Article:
Bonnie Steinbock and Adrienne Asch both hold pro-choice views on the question of abortion. Though Steinbock and Asch both hold pro-choice views, they take different positions on the further question of when it is morally good or wise for a woman to seek pre-natal testing and exercise her right the choose by opting for a selective abortion.
Asch’s view is that regardless of any disability, a woman should choose whether to keep her baby on the basis of whether or not she desires to be a mother, or feels she is ready to be one. She believes opting for a selective abortion due to a possible or certain disability in the child is wrong. Asch believes this because it suggests that a human bearing a disability or condition would not have the ability to have a fulfilling and satisfactory life. She suggests that aborting a fetus on the basis that it will, or has a high chance of having a disability is equal to aborting a fetus because it is not the sex you desire. Abortion due to the sex of a soon-to-be child is frowned upon by society as a whole, and Asch believes abortion because of a disability in the child should, too, be frowned upon. Steinbock’s view differs on this point, though she too is a pro-choice advocate.
Steinbock counters Asch’s argument by pointing out that avoiding the burden of motherhood, the reason Asch believes some abortions are permissible, is comparable, if not identical, to the reasoning for aborting a child with a high likelihood of having a disability. Steinbock believes that the rationale for aborting any child and aborting one with a disability is the same; it is done in order to avoid burdens in the future. She believes that aborting fetuses with, or high likelihood of, spina bifida, Down syndrome, or cystic fibrosis, is justified. Though this may seem rather selfish to some, Steinbock’s reasoning is concrete and well supported.
The disabilities Steinbock points out greatly impact the victim’s life, whether it is due to repeated hospitalizations or operations, shortened life span, paralysis, or sever pain. Steinbock supports the right of a mother to choose to abort such a fetus, as they would not wish such a life on their child. Asch does not agree with this idea, however. Asch believes the difference between aborting a child before knowledge of it’s health status and after knowing is it “intended not to prevent the disability of illness of a born or future human being, but to prevent the birth of a human being who will have one of these undesired characteristics” (Asch 679). Thus solidifying Asch’s support of the pro-choice view that a mother has the right to choose to abort a baby if she is not ready to be a mother, but not if it is because she does not desire the specific child she is bearing.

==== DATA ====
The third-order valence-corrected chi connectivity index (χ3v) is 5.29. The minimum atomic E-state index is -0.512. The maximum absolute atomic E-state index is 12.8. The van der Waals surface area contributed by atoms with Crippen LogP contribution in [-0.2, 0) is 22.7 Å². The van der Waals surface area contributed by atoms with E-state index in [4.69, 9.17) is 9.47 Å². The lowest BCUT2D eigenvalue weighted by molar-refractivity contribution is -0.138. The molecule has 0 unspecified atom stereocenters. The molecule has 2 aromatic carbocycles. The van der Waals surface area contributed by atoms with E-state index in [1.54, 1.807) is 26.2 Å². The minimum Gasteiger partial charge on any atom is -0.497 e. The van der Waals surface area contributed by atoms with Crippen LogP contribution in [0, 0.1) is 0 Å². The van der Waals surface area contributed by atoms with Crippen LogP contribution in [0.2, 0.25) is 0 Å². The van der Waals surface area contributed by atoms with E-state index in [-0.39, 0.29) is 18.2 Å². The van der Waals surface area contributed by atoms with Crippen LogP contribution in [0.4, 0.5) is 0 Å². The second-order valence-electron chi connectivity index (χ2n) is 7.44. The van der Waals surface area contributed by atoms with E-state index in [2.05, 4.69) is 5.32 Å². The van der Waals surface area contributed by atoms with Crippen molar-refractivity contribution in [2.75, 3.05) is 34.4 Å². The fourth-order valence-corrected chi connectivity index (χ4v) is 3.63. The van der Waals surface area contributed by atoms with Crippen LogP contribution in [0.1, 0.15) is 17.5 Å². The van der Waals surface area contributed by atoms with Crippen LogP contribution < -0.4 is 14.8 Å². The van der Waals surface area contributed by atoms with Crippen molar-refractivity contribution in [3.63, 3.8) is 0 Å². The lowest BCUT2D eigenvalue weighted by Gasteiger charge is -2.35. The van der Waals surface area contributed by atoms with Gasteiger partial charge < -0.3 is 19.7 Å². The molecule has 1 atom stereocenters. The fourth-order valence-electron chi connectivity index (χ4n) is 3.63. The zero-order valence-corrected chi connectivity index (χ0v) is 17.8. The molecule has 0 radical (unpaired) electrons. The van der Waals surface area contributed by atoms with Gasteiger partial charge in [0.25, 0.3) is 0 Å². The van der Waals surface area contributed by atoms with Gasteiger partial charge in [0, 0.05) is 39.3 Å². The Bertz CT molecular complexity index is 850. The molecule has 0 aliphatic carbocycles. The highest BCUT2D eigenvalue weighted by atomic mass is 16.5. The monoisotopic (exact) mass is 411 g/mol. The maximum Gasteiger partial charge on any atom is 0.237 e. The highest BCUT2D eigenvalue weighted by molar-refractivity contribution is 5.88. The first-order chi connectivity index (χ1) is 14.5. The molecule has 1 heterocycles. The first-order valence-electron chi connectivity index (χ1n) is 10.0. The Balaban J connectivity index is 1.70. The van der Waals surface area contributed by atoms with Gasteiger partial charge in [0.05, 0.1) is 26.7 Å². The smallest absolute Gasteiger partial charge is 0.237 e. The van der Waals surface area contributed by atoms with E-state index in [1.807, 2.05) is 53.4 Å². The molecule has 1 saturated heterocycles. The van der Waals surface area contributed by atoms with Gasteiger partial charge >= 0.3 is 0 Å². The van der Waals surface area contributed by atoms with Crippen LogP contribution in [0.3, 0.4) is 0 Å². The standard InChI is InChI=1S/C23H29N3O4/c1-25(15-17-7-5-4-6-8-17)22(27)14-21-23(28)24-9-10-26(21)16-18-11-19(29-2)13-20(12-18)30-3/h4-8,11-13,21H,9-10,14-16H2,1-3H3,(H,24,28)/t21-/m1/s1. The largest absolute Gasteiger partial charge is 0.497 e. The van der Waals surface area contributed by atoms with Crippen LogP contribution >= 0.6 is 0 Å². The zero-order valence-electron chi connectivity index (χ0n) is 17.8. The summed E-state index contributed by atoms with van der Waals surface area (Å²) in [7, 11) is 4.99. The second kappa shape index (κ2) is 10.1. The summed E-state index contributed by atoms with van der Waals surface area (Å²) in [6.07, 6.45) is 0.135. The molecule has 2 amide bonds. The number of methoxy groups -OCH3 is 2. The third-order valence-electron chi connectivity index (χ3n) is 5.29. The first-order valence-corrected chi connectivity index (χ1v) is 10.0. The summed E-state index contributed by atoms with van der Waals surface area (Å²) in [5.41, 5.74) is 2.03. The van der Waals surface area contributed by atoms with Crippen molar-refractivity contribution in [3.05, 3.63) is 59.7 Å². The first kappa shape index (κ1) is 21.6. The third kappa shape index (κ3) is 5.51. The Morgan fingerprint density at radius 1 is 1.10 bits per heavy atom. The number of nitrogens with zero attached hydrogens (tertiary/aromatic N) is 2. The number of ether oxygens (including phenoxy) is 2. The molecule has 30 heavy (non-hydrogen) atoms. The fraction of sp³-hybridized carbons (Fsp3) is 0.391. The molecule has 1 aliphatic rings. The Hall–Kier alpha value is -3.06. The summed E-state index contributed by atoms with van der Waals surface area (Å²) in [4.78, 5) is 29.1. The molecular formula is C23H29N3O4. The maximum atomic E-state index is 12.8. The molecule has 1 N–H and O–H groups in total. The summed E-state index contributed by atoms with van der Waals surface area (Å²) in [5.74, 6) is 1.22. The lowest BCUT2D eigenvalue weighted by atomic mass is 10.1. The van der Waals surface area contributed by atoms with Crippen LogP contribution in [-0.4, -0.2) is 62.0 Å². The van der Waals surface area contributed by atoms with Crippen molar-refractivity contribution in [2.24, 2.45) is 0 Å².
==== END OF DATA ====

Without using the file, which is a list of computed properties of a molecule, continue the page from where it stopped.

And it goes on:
Another rationale Asch points out as supporting prenatal testing and possible selective abortions is the stance that prevention of disabled childbirths will be cost effective for the healthcare system. Asch contests this claim first by addressing its dangerous disposition, as it is almost elitist in nature. She then goes on to explain how most disabilities occur after birth, and a majority of disabilities cannot be detected prenatally regardless of this fact. Asch suggests it is morally reprehensible to believe that a person with a disability cannot have a worthwhile and fulfilling life.
This is a point in which Steinbock and Ash agree on. Both writers, though they hold different views in some ways, agree that disabled children and adults alike are able to have fulfilling lives. Asch is especially avid about this topic, but both believe that people with disabilities do not merely take from others, but contribute. They provide their own personality, characteristics, and talent.
A second point in which Asch and Steinbock agree upon is that family life changes with the addition of a disabled child. Though their opinions on this fact are different, both agree that in most cases, a mother takes on the obligation of primary care of the disabled child. In many circumstances, mothers stay home and care for their children, often sacrificing their career. However, Asch argues that this could, and usually is a very satisfying and rewarding companionship.
A third point that both philosophers agree on is the fact that society is very discriminatory toward disabled peoples. Asch argues that people without disabilities view those with them as ill. However, those who actually have the disability view themselves as healthy, and see their disability as “givens in their lives—the equipment with which they meet the world” (Asch, 678). Steinbock agrees with Asch in that disabled peoples do not find their lives to be worthless, and do not wish they were dead or never born. Both writers agree that society has a degree of culpability when it comes to disabled people, that the general public could do more to support and welcome the disabled in.
A fourth point Steinbock and Asch agree on is in very severe cases, abortions are tolerable. Both agree that if a future child will have a disease or illness that will bring quick degeneration, early death, and intolerable pain, a mother is justified in aborting such a child as this life would assumably not be enjoyable.
Though Adrienne Asch and Bonnie Steinbock both hold pro-choice views on the topic of abortion, when examined more closely, their views differ on many topics. Asch believes abortion due to a possible or certain disability is not tolerable, whereas Steinbock believes it to be acceptable. Both agree, however, that a mother should have the right to choose to have an abortion if it is what they truly want.